Study shows more US residents struggling with mental health

‘Stress in America’ poll reveals secondary pandemic health crisis

A new report is revealing just how deeply American’s mental health has been impacted and the challenges many will be facing for years to come.
A new report is revealing just how deeply American’s mental health has been impacted and the challenges many will be facing for years to come.

It’s been a difficult year for so many in so many different ways.

A new report is revealing just how deeply American’s mental health has been impacted and the challenges many will be facing for years to come.

Michigan had its first two confirmed cases of coronavirus March 10, 2020.

It’s been a year of stress an anxiety with empty store shelves, lockdowns, long lines at testing and vaccination centers and many lives lost.

A year later, how are people doing?

“Americans are still reporting significantly high levels of stress related to the pandemic itself,” said Dr. Vaile Wright with the American Psychological Association.

According to a new study from the American Psychological Association, nearly a third of U.S. adults said their mental health has worsened during the pandemic, more than two thirds have noticed changes to their sleep patterns and one in four said they’ve been drinking more to cope.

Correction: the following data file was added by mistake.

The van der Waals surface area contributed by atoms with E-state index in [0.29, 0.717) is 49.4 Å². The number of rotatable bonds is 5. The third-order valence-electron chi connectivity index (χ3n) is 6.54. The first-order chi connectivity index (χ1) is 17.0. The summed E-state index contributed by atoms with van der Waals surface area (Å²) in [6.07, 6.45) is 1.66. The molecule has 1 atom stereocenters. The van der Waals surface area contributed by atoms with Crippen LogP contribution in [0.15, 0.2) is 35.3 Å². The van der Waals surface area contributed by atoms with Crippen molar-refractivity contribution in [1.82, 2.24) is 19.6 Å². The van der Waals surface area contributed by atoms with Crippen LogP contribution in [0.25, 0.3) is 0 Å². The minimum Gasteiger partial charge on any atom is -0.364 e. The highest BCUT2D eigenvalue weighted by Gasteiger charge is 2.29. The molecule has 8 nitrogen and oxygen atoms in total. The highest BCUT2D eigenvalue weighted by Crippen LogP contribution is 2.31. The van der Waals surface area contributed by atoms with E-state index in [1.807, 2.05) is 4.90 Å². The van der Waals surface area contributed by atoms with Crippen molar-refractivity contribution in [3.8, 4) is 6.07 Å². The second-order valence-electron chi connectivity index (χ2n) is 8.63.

READ: How the COVID pandemic is impacting sleep, health

“We are unfortunately on a path, where if we don’t change some of these behaviors that we’re seeing in this study, that we are going to see long term negative physical and mental health consequences,” Wright said.

More than 60% of adults reported undesired weight changes since the beginning of the pandemic.

The poll also found several groups -- essential workers, communities of color and parents -- were more likely to report negative physical and mental impacts.

“We’re going to have to figure out a different way of approaching these groups and supporting them,” Wright said. “How can we really reach people where they are in the schools, at work in their communities, at churches?”

The study also found nearly half of adults claim the don’t feel comfortable going back to living their lives like they used to.

The American Psychological Association said it’s important to be aware that anniversaries can trigger grief and sadness, but they can also be used as an opportunity to reflect and even appreciate any silver linings you may have discovered.

READ: More mental health coverage


About the Authors:

Kimberly Gill joined the Local 4 News team in November 2014. She was named Personality of the Year in 2009 by the Ohio Broadcaster’s Hall of Fame. She’s also a two-time Emmy winner.

Dane is a producer and media enthusiast. He previously worked freelance video production and writing jobs in Michigan, Georgia and Massachusetts. Dane graduated from the Specs Howard School of Media Arts.